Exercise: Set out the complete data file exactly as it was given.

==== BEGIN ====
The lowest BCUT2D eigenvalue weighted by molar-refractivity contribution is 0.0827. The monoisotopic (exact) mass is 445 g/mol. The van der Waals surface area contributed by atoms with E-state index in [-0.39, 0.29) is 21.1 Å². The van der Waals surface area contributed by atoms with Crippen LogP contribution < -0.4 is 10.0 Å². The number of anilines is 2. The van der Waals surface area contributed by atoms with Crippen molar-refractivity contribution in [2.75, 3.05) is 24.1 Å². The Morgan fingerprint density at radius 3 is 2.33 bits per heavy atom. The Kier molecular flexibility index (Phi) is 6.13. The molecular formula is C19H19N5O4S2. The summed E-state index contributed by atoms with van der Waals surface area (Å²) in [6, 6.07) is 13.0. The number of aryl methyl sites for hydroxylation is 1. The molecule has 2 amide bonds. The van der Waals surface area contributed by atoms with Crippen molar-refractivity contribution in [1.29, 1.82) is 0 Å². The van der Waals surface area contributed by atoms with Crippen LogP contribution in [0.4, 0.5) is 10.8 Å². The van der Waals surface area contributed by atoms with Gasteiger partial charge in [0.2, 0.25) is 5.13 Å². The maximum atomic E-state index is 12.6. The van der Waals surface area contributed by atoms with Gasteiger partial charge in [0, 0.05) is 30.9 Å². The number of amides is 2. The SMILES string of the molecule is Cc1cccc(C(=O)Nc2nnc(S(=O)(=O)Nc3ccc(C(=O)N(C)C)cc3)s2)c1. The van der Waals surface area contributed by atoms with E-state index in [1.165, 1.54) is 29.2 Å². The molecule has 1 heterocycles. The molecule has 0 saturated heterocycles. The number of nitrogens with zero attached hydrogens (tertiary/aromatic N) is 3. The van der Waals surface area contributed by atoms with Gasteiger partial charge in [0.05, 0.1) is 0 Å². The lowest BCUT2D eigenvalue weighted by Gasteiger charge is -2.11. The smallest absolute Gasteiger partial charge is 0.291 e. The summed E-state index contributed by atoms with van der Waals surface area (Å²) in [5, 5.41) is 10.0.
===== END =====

The lowest BCUT2D eigenvalue weighted by molar-refractivity contribution is 0.0827. The monoisotopic (exact) mass is 445 g/mol. The van der Waals surface area contributed by atoms with E-state index in [-0.39, 0.29) is 21.1 Å². The van der Waals surface area contributed by atoms with Crippen LogP contribution < -0.4 is 10.0 Å². The number of anilines is 2. The van der Waals surface area contributed by atoms with Crippen molar-refractivity contribution in [2.75, 3.05) is 24.1 Å². The Morgan fingerprint density at radius 3 is 2.33 bits per heavy atom. The Kier molecular flexibility index (Phi) is 6.13. The molecular formula is C19H19N5O4S2. The summed E-state index contributed by atoms with van der Waals surface area (Å²) in [6, 6.07) is 13.0. The number of aryl methyl sites for hydroxylation is 1. The molecule has 2 amide bonds. The van der Waals surface area contributed by atoms with Crippen molar-refractivity contribution in [1.29, 1.82) is 0 Å². The van der Waals surface area contributed by atoms with Crippen LogP contribution in [0.4, 0.5) is 10.8 Å². The van der Waals surface area contributed by atoms with Gasteiger partial charge in [0.2, 0.25) is 5.13 Å². The maximum atomic E-state index is 12.6. The van der Waals surface area contributed by atoms with Gasteiger partial charge in [0, 0.05) is 30.9 Å². The number of amides is 2. The SMILES string of the molecule is Cc1cccc(C(=O)Nc2nnc(S(=O)(=O)Nc3ccc(C(=O)N(C)C)cc3)s2)c1. The van der Waals surface area contributed by atoms with E-state index in [1.165, 1.54) is 29.2 Å². The molecule has 1 heterocycles. The molecule has 0 saturated heterocycles. The number of nitrogens with zero attached hydrogens (tertiary/aromatic N) is 3. The van der Waals surface area contributed by atoms with Gasteiger partial charge in [0.05, 0.1) is 0 Å². The lowest BCUT2D eigenvalue weighted by Gasteiger charge is -2.11. The smallest absolute Gasteiger partial charge is 0.291 e. The summed E-state index contributed by atoms with van der Waals surface area (Å²) in [5, 5.41) is 10.0.